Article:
The Myth Of Fingerprints

The Myth Of Fingerprints has a simple plot on the surface, a family gets together for Thanksgiving. Here, the family is barely functional

Thankfully, many excellent, very successful actors care for the craft of acting. They don’t always go for the high budget films. The Myth of Fingerprints is the type of film that can attract such a cast.

The Myth Of Fingerprints has a simple plot on the surface, a family gets together for Thanksgiving. Here, the family is barely functional. The father (Roy Scheider) is running on empty. He is distant not only to his loving wife (Blythe Danner) but also his adult children. All but one child lives away from home. There is Warren (Noah Wyle) the youngest son. He is emotionally distant, ever being humiliated by his father. The first time we see him is in his therapy. Then there is Mia (Julianne Moore) who lives with her boyfriend (Brian Kerwin) who tries to love her but Mia is constantly pushing everyone away. Next there is Tom (Christopher Duva) who shows up with his girlfriend Margaret (Hope Davis). Tom truly loves Margaret and is open about it. This is just about the best relationship in the whole crew. Margaret is so out spoken that she actually asks the mother if she can sleep with her son. Lastly there is Leigh (Laurel Holloman). Leigh is the catalyst of the group. She is always there to push the wrong buttons. The various stories are interwoven like a beautiful tapestry that captivates the viewer.

The actors of The Myth Of Fingerprints meld into the best ensemble cast I have seen in a long while. They play off of each other as if they were a real family in crisis. The show love so pushed down by the petty side of family relationships that they can barely be in the same room. Wyle is a stand out character in this film. He shows a far different side than we usually see of him on the NBC TV show ER. Here he is moody, jealous and holding on to a love long gone. The scenes between him and Scheider are incredible. The tension builds between them as the film moves along. Danner holds the show together like her character holds the family together. She shows an inner calm and unconditional love for her husband and family despite their numerous flaws. Moore has never acted better. She is like a volcano ready to blow and yet there are such tender moments in the film that you will be taken aback by the way she can shift emotions.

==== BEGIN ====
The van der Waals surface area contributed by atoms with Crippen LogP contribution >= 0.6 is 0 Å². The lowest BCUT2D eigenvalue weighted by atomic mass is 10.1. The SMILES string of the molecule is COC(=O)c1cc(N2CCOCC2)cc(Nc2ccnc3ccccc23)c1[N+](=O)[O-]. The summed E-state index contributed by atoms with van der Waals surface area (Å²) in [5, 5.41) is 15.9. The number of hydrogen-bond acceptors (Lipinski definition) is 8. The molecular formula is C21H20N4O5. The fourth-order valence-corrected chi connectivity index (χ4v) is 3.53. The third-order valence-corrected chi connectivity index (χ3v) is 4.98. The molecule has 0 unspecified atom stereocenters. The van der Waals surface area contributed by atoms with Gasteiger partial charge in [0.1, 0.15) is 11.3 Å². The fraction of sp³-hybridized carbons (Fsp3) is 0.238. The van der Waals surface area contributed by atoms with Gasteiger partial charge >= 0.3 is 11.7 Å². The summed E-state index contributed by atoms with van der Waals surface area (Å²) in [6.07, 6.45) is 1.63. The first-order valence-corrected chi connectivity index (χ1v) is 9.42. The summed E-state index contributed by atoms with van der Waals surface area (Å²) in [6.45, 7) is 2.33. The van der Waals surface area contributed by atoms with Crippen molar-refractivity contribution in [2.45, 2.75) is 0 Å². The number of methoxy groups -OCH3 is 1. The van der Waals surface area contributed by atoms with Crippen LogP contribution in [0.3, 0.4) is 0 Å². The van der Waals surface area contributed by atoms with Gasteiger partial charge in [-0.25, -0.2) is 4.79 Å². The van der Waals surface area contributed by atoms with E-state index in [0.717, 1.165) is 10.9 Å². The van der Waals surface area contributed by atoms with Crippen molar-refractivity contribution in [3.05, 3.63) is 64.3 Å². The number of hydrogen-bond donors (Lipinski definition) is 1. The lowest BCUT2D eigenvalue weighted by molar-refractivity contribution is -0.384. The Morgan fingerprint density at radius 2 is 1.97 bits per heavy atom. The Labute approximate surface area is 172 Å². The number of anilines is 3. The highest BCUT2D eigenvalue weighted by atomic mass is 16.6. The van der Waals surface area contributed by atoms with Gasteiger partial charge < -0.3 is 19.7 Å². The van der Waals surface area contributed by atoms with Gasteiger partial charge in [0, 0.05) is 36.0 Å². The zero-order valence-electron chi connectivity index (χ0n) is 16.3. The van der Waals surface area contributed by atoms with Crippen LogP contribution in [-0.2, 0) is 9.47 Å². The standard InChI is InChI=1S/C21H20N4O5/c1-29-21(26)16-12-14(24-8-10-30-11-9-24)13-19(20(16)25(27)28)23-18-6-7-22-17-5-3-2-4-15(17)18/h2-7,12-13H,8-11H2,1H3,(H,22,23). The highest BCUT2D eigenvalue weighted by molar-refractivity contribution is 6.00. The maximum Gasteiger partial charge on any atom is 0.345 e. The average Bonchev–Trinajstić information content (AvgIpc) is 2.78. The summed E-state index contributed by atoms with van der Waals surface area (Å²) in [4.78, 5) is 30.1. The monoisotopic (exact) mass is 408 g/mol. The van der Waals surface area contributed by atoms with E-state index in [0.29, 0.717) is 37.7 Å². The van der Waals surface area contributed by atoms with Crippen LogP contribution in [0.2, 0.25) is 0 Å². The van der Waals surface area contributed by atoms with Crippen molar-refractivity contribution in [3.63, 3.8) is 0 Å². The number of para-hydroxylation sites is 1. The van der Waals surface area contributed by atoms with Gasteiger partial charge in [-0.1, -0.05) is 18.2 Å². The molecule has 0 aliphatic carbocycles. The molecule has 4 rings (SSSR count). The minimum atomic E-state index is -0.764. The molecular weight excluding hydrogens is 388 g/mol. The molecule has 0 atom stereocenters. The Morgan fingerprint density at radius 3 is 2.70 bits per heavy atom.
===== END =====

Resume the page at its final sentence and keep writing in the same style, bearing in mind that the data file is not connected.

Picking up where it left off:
The director Bart Freundlich has only two minor films before The Myth Of Fingerprints. He makes several mistakes as the director and is fast to point them out in the commentary. Pacing and blocking of the shots is so important in The Myth Of Fingerprints and he missed the mark a few times but I felt that the flaws of the filming only added to the real family feeling the movie so powerfully conveys. If this is his flawed attempt at directing I look forward to his growth in this field. Moore is highlighted in The Myth Of Fingerprints perhaps because he fathered her child about the time the film was made. She does get the best scenes but she deserves them for her talent. Freundlich paces The Myth Of Fingerprints a bit unevenly. The end has a both of an explosion but most of the film drifts in a way that really helps us to feel the discontinuity of the characters. In The Myth Of Fingerprints perfection would have ruined the story telling. Sometimes a flaw makes a work of art even more interesting.

The disc is excellent for a DVD from a indie. The sound is Dolby 2.0 Surround. The anamorphic 1.85 picture is always of excellent quality. I had the VHS of The Myth Of Fingerprints but decided to upgrade to the DVD for the director and Director of Photography’s commentary. They really provide an excellent insight in to the details that make up this type of emotionally intense film. The Myth Of Fingerprints is one of the truly great independent films of all times. Largely overlooked by the studios but worth a treasured place in your collection.

Review by Doug MacLean of

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